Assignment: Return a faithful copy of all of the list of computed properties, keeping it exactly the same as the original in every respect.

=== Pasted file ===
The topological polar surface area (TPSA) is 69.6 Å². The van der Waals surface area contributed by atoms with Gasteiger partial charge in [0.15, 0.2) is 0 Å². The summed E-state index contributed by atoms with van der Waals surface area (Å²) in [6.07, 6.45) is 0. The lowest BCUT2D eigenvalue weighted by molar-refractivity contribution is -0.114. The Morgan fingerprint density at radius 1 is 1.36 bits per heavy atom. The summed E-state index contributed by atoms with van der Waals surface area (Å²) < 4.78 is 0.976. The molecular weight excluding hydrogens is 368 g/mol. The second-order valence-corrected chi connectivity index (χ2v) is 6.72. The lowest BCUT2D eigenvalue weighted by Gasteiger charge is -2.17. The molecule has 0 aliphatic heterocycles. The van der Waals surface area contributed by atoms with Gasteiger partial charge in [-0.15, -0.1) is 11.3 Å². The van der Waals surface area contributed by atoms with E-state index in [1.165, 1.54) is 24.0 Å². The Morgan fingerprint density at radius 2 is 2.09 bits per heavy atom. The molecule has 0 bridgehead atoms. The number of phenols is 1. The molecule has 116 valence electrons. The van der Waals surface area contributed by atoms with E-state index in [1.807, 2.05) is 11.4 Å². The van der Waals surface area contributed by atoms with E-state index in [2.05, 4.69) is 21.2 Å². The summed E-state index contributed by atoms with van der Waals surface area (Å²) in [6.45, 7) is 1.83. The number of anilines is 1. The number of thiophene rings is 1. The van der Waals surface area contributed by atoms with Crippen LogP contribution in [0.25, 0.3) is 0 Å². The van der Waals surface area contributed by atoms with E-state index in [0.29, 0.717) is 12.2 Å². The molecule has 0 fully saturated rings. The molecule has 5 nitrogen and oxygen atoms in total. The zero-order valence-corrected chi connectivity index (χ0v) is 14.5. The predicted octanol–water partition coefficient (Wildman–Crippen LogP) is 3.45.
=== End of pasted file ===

The topological polar surface area (TPSA) is 69.6 Å². The van der Waals surface area contributed by atoms with Gasteiger partial charge in [0.15, 0.2) is 0 Å². The summed E-state index contributed by atoms with van der Waals surface area (Å²) in [6.07, 6.45) is 0. The lowest BCUT2D eigenvalue weighted by molar-refractivity contribution is -0.114. The Morgan fingerprint density at radius 1 is 1.36 bits per heavy atom. The summed E-state index contributed by atoms with van der Waals surface area (Å²) < 4.78 is 0.976. The molecular weight excluding hydrogens is 368 g/mol. The second-order valence-corrected chi connectivity index (χ2v) is 6.72. The lowest BCUT2D eigenvalue weighted by Gasteiger charge is -2.17. The molecule has 0 aliphatic heterocycles. The van der Waals surface area contributed by atoms with Gasteiger partial charge in [-0.15, -0.1) is 11.3 Å². The van der Waals surface area contributed by atoms with E-state index in [1.165, 1.54) is 24.0 Å². The Morgan fingerprint density at radius 2 is 2.09 bits per heavy atom. The molecule has 0 bridgehead atoms. The number of phenols is 1. The molecule has 116 valence electrons. The van der Waals surface area contributed by atoms with E-state index in [1.807, 2.05) is 11.4 Å². The van der Waals surface area contributed by atoms with E-state index in [2.05, 4.69) is 21.2 Å². The summed E-state index contributed by atoms with van der Waals surface area (Å²) in [6.45, 7) is 1.83. The number of anilines is 1. The number of thiophene rings is 1. The van der Waals surface area contributed by atoms with Crippen LogP contribution in [0.25, 0.3) is 0 Å². The van der Waals surface area contributed by atoms with E-state index in [0.29, 0.717) is 12.2 Å². The molecule has 0 fully saturated rings. The molecule has 5 nitrogen and oxygen atoms in total. The zero-order valence-corrected chi connectivity index (χ0v) is 14.5. The predicted octanol–water partition coefficient (Wildman–Crippen LogP) is 3.45.